Open your Bible to Luke 22:47-53. Have you ever been so stunned that you can't speak? I know what that's like, and what strikes me as I look at this passage is how unsurprised the Savior is by the ambush of these assailants. He is prepared not only to respond to them but to assume the position of the person who is in charge and to serve as a physician of souls in complete trust of His sovereign heavenly Father. And I'd like to look with you at how we see that.







I. Betrayed with a Kiss



First I want you to see this scene in verses 47 and 48. While Jesus is still speaking to His disciples, a crowd comes to arrest him. We know there are Roman guards and Jewish leaders here, but here’s the shocking thing. Leading the way was Judas, one of Jesus’ own disciples. As he approaches Jesus, he identifies Jesus to His assailants by kissing Him. This was an expression of love and reverence that sometimes was shown to a rabbi by his disciples, but Judas is using it as his sign to identify their prey. It is a display of false affection as a cloak for deep wickedness.



And yet, do you see Jesus’ response to this? Look at verse 48. Jesus speaks words to Judas that are designed to make Judas realize his own wickedness and turn him back to God. Look at Jesus’ words. “Judas, would you betray the Son of Man with a kiss?” In other words, He's saying, “Really Judas? You’re going to do this this way? Don't you realize the danger of this to your soul? ” Jesus is trying to get Judas to realize what he's doing, but Judas does not heed Jesus. On the last day, should Judas stand before God and say, “But I didn't understand,” God Almighty will say from the throne, “The very last words My loving and merciful Son spoke to you were designed to wake you up to the danger of your soul, and you closed your heart to Him.” This is a warning for us all, because the thing standing between the love and mercy of Jesus and Judas is not Jesus’ willingness.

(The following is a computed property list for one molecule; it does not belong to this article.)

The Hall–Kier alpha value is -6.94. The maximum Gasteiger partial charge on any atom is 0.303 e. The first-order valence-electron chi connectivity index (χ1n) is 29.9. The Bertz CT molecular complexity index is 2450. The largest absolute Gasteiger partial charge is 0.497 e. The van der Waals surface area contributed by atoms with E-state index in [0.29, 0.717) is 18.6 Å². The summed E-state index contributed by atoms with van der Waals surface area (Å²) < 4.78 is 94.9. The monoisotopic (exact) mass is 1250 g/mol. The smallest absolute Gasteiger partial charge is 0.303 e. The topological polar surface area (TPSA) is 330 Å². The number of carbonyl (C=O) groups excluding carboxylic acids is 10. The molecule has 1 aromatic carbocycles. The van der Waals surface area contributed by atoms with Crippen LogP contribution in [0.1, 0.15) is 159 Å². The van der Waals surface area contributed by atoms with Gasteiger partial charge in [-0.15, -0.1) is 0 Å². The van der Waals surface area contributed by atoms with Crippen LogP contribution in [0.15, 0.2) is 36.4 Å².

I want to say, because I talk to so many parents who long to find the words to tell their children so they will trust the Lord, that even the Savior spoke words of love and found rejection. There is no magic word that we can say. That is the work of the Holy Spirit in the heart of a human being to open the eyes up to see sin and to turn from sin to run to God. Judas thought that in doing what he was doing he was going to find the satisfaction that he was looking for, but Jesus knew that the road paved before Him was paved to destruction. And in His kindness He said, “Don't do this Judas, because I'm not the one on trial here, you are.”







II. Healed by His Hand Secondly, immediately after this remarkable scene, a fight breaks out. The disciples recognize what's about to happen, so they say, “Lord, this time are You ready for us to fight for You?” Before Jesus can answer, Peter springs into action and cuts off the right ear of the chief priest's chief servant. And Jesus stops him and heals His assailant.